Mirjam Kaestli

Senior research officer

Qualifications:

PhD (Molecular Parasitology), Swiss Tropical Institute, University of Basel, 2005; Master of Science (Biostatistics), University of Sydney (Biostatistics Collaboration of Australia ), 2015; Master of Science (Molecular Microbiology), University of Basel, Switzerland, 2000

Approved level of HDR supervision at Charles Darwin University:

Associate Supervisor for PhD

Location:

Darwin - Royal Darwin Hospital campus

Biography:

Mirjam’s research focuses on the impact of anthropogenic manipulations such as earthworks, gardening, animal husbandry or water bores upon the habitat of the melioidosis agent, Burkholderia pseudomallei, in the environment of Northern Australia.

Her recent research has shown that B. pseudomallei colonises roots and aerial parts of exotic grasses introduced to Australia as pasture grass. These grasses are currently spreading as weeds across the Top End with the potential to increase the spread of B. pseudomallei.

Mirjam completed her PhD in malaria research at the University of Basel, Switzerland and the Institute of Medical Research, Papua New Guinea analysing the differential expression of a Plasmodium falciparum virulence factor in children with asymptomatic and severe malaria.

Research Themes
  1. Kaestli, M., Grist, E.P., Ward, L., Hill, A., Mayo, M., & Currie, B.J. (2016). The association of melioidosis with climatic factors in Darwin, Australia: A 23-year time-series analysis. Journal of Infection. 10.1016/j.jinf.2016.02.015.
  2. Kaestli, M., Harrington, G., Mayo, M., Chatfield, M. D., Harrington, I., Hill, A., et al. (2015). What Drives the Occurrence of the Melioidosis Bacterium Burkholderia pseudomallei in Domestic Gardens. PLoS Neglected Tropical Diseases, 9(3), e0003635-e0003635. 
  3. McRobb, E., Kaestli, M., Price, E. P., Sarovich, D.S., Mayo, M., Warner, J., Spratt, B. G., & Currie, B. J. (2014). Distribution of Burkholderia pseudomallei in northern Australia, a land of diversity. Applied and Environmental Microbiology, 80, 3463-3468.
  4. Podin, Y., Kaestli, M., McMahon, N., Hennessy, J., Ngian, H. U., Wong, J. S., et al. (2013). Reliability of automated biochemical identification of Burkholderia pseudomallei is regionally dependent. Journal of Clinical Microbiology, 51, 3076-3078.
  5. Kaestli, M., Schmid, M., Mayo, M., Rothballer, M., Harrington, G., Richardson, L., et al. (2012). Out of the ground: aerial and exotic habitats of the melioidosis bacterium Burkholderia pseudomallei in grasses in Australia. Environmental Microbiology, 14(8), 2058-2070.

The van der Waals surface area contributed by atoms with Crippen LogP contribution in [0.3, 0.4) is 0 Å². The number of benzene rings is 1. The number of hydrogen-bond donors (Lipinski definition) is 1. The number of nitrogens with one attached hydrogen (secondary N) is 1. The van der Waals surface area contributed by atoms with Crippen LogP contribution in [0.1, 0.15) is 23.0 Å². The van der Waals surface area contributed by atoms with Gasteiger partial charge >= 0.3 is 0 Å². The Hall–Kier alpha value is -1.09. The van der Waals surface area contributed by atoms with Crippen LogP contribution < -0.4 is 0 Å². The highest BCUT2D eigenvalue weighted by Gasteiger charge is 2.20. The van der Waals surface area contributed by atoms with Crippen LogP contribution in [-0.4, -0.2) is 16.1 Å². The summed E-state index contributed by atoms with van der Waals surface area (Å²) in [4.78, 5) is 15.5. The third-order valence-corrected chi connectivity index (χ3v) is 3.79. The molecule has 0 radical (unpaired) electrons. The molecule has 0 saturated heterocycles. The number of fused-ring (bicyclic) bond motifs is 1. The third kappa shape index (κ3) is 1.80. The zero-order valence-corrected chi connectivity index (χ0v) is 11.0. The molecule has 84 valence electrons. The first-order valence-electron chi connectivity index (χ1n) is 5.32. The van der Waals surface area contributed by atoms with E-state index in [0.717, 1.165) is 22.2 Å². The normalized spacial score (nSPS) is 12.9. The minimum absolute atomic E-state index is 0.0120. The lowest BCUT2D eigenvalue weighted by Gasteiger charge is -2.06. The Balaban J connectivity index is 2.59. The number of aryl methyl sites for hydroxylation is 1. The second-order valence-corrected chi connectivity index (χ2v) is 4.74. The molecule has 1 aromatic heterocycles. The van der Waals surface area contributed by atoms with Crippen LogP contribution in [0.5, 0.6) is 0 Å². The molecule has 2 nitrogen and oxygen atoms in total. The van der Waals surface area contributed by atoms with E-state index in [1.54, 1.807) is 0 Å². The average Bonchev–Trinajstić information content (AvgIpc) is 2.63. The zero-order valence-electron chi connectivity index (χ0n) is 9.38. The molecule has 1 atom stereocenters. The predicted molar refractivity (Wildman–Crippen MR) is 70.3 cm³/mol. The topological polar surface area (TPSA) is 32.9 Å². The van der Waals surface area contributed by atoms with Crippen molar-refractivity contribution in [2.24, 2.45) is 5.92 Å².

6. Kaestli, M., & Warner, J. (2012). The influence of anthropogenic environmental changes upon Burkholderia pseudomallei.  In N. Ketheesan (Ed.), Melioidosis: A century of observation and research chapter, (pp.371-376). Amsterdam: Elsevier.
  7. Kaestli, M., Richardson, L.J., Colman, R.E., Tuanyok, A., Price, E.P., Bowers, J.R., et al. (2012). Comparison of TaqMan PCR assays for detection of the melioidosis agent Burkholderia pseudomallei in clinical specimens. Journal of Clinical Microbiology, 50(6), 2059-2062.
  8. Draper, A.D.K., Mayo, M., Harrington, G., Yinfoo, D., Currie, B., & Kaestli, M. (2010). Association of the melioidosis agent Burkholderia pseudomallei with water parameters in rural water supplies in northern Australia. Applied and Environmental Microbiology, 76(15), 5305-5307.
  9. Kaestli, M., Mayo, M., Harrington, G., Ward, L., Watt, F., Hill, J.V., et al. (2009). Landscape changes influence the occurrence of the melioidosis bacterium Burkholderia pseudomallei in soil in northern Australia. PLoS Neglected Tropical Diseases, 3(1), e364.
  10. Kaestli, M., Mayo, M., Harrington, G., Ward, F., Hill, J., Gal, D., et al. (2007). Sensitive and specific molecular detection of Burkholderia pseudomallei, the causative agent of melioidosis, in the soil of tropical northern Australia. Applied and Environmental Microbiology, 73(21), 6891-6897.
Click here to view more Mirjam Kaestli publications in PubMed.
  1. ABC Catalyst: Melioidosis feature

    ABC Catalyst: Melioidosis feature

    Date

    Life in northern Australia is full of spectacular surprises and natural hazards, some more obvious than others.

  2. A global picture of melioidosis

    A global picture of melioidosis

    Date

    The bacterium Burkholderia pseudomallei is found in soil and water and causes the disease melioidosis in humans and animals. It was upgraded to a Tier 1 Select Agent by the US Centers for Disease Control and Prevention in 2012 ó the designation given to pathogens considered of highest risk.